Baltimore Orioles

Fans are back at Camden Yards. Where should they sit if they want a foul ball?

Amid a live interview during a Mid-Atlantic Sports Network broadcast last month, Orioles executive vice president and general manager Mike Elias had to pause.

A foul ball was coming his way.


“That almost got me,” he said after Oakland’s Mitch Moreland sent a Jorge López sinker back screaming toward him.

Through two Orioles homestands, Elias is likely not the first to utter those words this year at Camden Yards, or perhaps, their inverse: “I almost had it.”


Last season, the coronavirus pandemic kept fans out of Oriole Park, leaving foul balls to clank into empty seats. But with the Orioles allowing in a maximum attendance of 25% of the stadium’s capacity to start the 2021 season, fans’ pursuit of a keepsake can continue. But where should they sit to try to do so?

Over 10 games during the Orioles’ first two homestands, alongside his regular duties, reporter Nathan Ruiz watched where foul balls landed in the stands and charted as many as he could. The just over 100 he tracked cover the vast majority of such balls but are not a complete count. This is how they trended across groups of sections.

Across the Orioles’ first two homestands, The Baltimore Sun tracked 103 foul balls over 10 games that were hit out of play and into the reach of spectators to see where they landed. In those 10 contests, there were 470 foul balls total, according to MLB’s Statcast data, but the overwhelming majority never left the field, either because of the protective netting that stretches past the dugouts at Camden Yards or simply because they were hit into the field of play but not fair territory.

While the 103 balls recorded is certainly not a definitive count of all that went into the stands in those games, most were tracked to create what serves as a representative sample. In addition to general location, the Sun also recorded the handedness of the batter who hit the foul ball and made a determination on whether the ball was hit as more of a line drive or a popup.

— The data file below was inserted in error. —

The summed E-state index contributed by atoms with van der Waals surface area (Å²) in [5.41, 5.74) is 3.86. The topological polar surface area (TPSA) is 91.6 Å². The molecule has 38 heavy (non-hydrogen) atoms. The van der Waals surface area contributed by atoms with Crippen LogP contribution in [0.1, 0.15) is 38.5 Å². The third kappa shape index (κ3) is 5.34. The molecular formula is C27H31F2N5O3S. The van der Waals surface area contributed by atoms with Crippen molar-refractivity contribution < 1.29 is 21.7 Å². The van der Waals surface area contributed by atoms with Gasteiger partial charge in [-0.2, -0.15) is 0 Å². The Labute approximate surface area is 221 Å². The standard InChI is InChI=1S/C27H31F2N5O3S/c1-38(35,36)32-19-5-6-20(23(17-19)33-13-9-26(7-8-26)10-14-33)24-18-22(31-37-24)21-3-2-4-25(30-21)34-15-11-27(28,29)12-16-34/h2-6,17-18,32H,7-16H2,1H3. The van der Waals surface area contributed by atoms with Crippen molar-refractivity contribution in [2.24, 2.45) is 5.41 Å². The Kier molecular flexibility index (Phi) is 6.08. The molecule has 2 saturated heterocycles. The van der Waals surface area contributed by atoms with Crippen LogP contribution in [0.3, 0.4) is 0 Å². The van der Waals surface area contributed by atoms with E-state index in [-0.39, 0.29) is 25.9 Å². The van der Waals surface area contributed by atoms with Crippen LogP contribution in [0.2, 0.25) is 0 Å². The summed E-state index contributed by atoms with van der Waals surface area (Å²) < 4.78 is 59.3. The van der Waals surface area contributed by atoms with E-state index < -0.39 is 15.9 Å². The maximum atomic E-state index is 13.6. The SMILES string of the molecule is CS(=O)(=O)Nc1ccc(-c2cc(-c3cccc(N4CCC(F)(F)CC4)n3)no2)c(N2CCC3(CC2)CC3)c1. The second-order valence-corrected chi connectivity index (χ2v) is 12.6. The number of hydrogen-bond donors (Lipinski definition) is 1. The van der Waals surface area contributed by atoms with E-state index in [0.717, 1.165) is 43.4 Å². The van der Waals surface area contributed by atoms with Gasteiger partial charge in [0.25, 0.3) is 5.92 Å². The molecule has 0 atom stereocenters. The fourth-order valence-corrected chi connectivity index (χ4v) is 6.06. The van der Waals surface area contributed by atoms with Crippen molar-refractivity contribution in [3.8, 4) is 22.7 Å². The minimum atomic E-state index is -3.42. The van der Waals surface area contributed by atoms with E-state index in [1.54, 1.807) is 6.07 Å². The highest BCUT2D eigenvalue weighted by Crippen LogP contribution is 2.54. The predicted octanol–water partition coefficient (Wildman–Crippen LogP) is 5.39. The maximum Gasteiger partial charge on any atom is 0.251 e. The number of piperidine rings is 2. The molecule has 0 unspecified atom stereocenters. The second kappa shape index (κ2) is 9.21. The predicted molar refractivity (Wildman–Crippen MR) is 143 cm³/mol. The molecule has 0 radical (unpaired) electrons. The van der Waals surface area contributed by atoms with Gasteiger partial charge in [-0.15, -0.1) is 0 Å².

Along with the limited capacity — maxing out at 10,000 or so fans for now — the Orioles are using “pod” seating, having attendees sit in socially distanced groups of two, four or six throughout the ballpark. But with them welcomed back to Camden Yards, here’s where fans should sit if they want a foul ball.

Directly behind home plate:

More than half the foul balls recorded were hit into the areas that would generally be considered behind home plate. On the field level, the area between dugouts — sections 28, 30, 32, 34, 36, 38, 40, 42, 44 and 46 — accounted for about one in every five foul balls that landed in the stands.

All but a couple of the 21 recorded in that region of the ballpark were popups, giving fans plenty of time to rise up and prepare to make a highlight catch. The protective netting justifiably prevented many line drives from reaching fans in those seats.

If fans are looking for a foul ball from a particular player, the recorded foul balls showed some clear tendencies. For those hoping for a souvenir from Trey Mancini, Ryan Mountcastle or another right-handed batter, every tracked foul ball hit in this area from a righty landed amid the sections toward the first base side. In the Orioles’ April 15 doubleheader against the Seattle Mariners, five popups landed in sections 32 and 34 alone.